Unique in content and inexplicably accurate, the “Old Farmer’s Almanac” stands as the oldest continuously published periodical in North America.
This little book, which is actually no more than a pamphlet, was first published by Robert B. Thomas in 1792 under the name “The Farmer’s Almanac.” Originally intended to be a regional publication, only 3,000 copies were printed. That number was increased to 9,000 in 1793 and circulation has grown ever since.
The success of the book is in large part attributable to Thomas’s uncanny ability to forecast the weather using a combination of astronomical cycles and historic weather patterns. Today, the Almanac employs state-of-the-art technology and the study of solar activity in their forecasting. While the forecasting methods used have been refined over the years, the basis for the predictions is still grounded in the original formula set down by Thomas over two centuries ago.
Amazingly, the outward appearance of the Almanac has changed very little in its lengthy history. There have been two notable alterations — in May of 1848 the word “Old” was permanently added to the title and in 1851 the “Four Seasons” drawing by Boston artist Hammatt Billing was added to the cover. Both changes are still used today.
Attempts have been made through time to alter the content of the Almanac. One of the most drastic changes came in the 1920s when Robert Ware decided to modernize the pamphlet by turning the emphasis away from farming and give it a more metropolitan appeal. It didn’t take long for Ware to realize that the “Old Farmer’s Almanac” would never be accepted as the “Big City Almanac” and by the mid-20′s the original flavor of the publication returned.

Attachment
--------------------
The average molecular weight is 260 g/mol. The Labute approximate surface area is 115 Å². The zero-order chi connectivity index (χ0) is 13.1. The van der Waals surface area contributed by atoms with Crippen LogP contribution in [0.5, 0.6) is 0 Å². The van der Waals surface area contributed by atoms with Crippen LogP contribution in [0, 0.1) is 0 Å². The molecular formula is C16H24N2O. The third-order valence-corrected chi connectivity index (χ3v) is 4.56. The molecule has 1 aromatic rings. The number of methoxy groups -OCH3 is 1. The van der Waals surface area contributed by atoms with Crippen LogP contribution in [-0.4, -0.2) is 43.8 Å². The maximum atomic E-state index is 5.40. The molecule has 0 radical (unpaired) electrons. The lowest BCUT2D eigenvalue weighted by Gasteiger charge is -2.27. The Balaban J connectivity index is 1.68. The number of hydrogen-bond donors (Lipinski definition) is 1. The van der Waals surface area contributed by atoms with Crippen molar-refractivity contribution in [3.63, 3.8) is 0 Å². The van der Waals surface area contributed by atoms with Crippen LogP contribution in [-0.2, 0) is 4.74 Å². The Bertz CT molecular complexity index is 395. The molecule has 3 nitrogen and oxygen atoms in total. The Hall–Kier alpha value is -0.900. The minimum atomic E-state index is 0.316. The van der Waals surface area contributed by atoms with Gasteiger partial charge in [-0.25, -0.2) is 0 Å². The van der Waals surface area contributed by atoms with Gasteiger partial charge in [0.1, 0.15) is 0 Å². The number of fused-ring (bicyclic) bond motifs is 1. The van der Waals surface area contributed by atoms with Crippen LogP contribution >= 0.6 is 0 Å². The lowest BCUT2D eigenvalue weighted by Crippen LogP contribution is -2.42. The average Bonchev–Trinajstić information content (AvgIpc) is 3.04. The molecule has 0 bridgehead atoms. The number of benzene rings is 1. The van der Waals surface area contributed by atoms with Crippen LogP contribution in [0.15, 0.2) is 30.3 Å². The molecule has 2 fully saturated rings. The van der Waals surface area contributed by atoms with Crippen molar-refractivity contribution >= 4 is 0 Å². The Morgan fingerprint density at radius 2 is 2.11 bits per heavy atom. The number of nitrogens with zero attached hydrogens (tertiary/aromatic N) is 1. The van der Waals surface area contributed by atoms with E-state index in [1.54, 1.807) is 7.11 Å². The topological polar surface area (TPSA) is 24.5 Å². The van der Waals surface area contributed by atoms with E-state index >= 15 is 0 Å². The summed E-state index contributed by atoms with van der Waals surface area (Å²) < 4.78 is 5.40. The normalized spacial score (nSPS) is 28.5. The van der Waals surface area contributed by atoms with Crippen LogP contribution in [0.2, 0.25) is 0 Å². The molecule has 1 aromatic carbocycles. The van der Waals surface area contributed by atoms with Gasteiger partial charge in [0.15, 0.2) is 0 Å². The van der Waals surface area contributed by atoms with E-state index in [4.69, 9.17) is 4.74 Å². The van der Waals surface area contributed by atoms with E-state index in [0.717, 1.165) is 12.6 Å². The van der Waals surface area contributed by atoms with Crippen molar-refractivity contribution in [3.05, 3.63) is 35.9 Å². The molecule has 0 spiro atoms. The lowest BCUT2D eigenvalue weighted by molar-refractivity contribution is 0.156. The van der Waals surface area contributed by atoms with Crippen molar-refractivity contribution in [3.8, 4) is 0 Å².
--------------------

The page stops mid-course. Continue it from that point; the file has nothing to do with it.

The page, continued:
In 1936 editor Roger Scaife made the greatest blunder in Almanac history when he dropped the temperature and precipitation forecasts. The outcry from the public was so great that the Almanac returned to the original format in 1937.
People take their Almanac quite seriously. Case in point: In 1858, then-lawyer Abraham Lincoln used an almanac to argue the innocence of his client who was on trial for murder. A supposed eyewitness claimed he had seen the crime “by the light of the moon” on August 29, 1857. According to the almanac the moon on that date was not only in it’s first quarter, but at the time in question was riding “low” on the horizon, about to set. Case dismissed!
The amusing text and historic information contained in early Almanacs make them a popular collectible. The massive number of books in print make them fairly easy to find and for the most part, very modest in price. Higher end examples include Almanacs printed before 1860 and the Kate Greenway Almanacs printed in England from 1883-1887. These are illustrated with twelve drawings of children, one for each month of the year and are collected as much for their art as for their text.
Today the “Old Farmer’s Almanac” publishes three U.S. editions each year. While the bulk of the content is the same, the calculations for tide times are adapted to fit the area of the country where the book is distributed.
The mystique and charm has attracted readers for over 200 years. As for the secret formula for predicting weather originally used by Robert Thomas? It remains locked in a small black tin box, in the Almanac headquarters in Dublin, New Hampshire, just as it was in 1792. Until next time…Linda
Linda Kennett is a professional liquidator specializing in down-sizing for seniors and the liquidation of estates and may be reached at 317-258-7835 or firstname.lastname@example.org